A rare pink-footed goose that breeds in Greenland and winters in Europe has been spotted at the Fogelsville quarry, the Lehigh Valley Audobon Society says.
"The Audubon Community is buzzing about this...," member Lynn Serfass told Upper Macungie's Park Team Leader Jim Soltis.
Scott Burnet, who chairs the Lehigh Valley Audubon Society's Habitat Development and Enhancement Committee, said Wednesday the goose was first spotted late last week at the quarry at Upper Macungie Park off Route 100 -- only the second recorded occurrence of the species in Lehigh County. (The first was in 2009 at Lake Muhlenberg in Allentown).
He said he was alerted to the sighting on Saturday, but did not see the pink-footed goose himself at the quarry until Monday.
"It's a pretty big deal," Burnet said.
Burnet said it's possible, but not likely, the migratory goose was blown off course and ended up at Upper Macungie Park off Route 100. He said it's more likely the species is extending its range to new areas, since it's a very strong flier and used to traveling long distances.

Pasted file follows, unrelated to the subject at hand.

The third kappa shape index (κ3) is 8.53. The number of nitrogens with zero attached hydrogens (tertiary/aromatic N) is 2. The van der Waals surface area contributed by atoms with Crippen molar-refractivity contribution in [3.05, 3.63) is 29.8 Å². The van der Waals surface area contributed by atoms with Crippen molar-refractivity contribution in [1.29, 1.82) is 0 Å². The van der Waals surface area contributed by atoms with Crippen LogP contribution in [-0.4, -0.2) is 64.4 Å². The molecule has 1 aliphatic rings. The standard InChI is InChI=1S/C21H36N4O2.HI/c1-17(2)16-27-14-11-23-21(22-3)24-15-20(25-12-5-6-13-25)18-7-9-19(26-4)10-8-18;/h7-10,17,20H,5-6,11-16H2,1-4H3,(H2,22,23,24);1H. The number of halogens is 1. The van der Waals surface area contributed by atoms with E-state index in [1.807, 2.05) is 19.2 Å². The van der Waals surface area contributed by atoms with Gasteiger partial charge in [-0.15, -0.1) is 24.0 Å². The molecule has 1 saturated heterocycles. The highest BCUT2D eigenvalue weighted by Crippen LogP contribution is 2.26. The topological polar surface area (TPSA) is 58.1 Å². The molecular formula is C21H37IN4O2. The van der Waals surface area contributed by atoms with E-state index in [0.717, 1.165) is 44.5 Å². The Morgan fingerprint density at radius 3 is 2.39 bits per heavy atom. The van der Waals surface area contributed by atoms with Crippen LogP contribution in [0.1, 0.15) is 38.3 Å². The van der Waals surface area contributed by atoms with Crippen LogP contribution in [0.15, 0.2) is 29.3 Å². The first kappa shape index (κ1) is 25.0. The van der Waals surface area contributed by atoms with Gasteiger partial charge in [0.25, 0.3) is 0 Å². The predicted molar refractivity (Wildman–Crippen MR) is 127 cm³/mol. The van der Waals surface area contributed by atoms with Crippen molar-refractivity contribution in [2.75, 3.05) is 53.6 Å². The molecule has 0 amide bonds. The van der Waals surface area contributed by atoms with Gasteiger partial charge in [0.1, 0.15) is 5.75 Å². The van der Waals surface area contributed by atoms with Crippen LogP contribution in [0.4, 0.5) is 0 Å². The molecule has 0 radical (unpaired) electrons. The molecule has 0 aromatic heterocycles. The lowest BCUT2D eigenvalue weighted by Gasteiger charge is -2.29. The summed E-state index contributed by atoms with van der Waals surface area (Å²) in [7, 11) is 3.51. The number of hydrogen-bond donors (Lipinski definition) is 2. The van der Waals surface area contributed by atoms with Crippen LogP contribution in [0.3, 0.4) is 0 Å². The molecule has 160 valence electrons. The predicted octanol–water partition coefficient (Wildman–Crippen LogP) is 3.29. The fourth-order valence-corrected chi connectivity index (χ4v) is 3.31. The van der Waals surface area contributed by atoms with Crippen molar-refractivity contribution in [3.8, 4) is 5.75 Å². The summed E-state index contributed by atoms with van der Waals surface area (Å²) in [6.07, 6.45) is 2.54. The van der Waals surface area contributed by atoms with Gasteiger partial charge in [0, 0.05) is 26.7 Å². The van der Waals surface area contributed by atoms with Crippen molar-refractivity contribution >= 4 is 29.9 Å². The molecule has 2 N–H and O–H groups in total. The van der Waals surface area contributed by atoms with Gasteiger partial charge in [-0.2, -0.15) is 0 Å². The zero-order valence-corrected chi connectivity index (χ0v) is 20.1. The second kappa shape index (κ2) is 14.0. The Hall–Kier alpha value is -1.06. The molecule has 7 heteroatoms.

"These birds come here on purpose, for some reason," he said.
The local Audubon Society is thrilled with Upper Macungie park crews, who cleared back brush at the quarry last week, opening up views of birds on the water. The clearing made visible the north cove of the main quarry, where the Audubon Society says most of the rare waterfowl are spotted. The Fogelsville quarry is considered one of the top 50 birding spots in the Lehigh Valley.
A pink-footed goose has a short bill, a bright pink middle with a black base and tip, and pink feet, according to Wikipedia. Its body is gray-brown and its head and neck are a darker brown.
Burnet said he spotted another one at Lake Muhlenberg in Allentown on Monday as well, the third recorded sighting.
Burnet advises those who want to try to see the pink-footed goose at the Fogelsville quarry to get there by 8:30 a.m., before it flies off to feed with Canada geese. He said it's difficult to say how long the bird will be in Upper Macungie, since a pink-footed goose is used to really cold weather and a warming trend could have an impact. However, he said it's possible the bird could stay all winter.
The one spotted in 2009 stayed in the area a week, he said.
Word of the new sighting has been spreading, he said, and people from other states have been stopping by Upper Macungie to see it.
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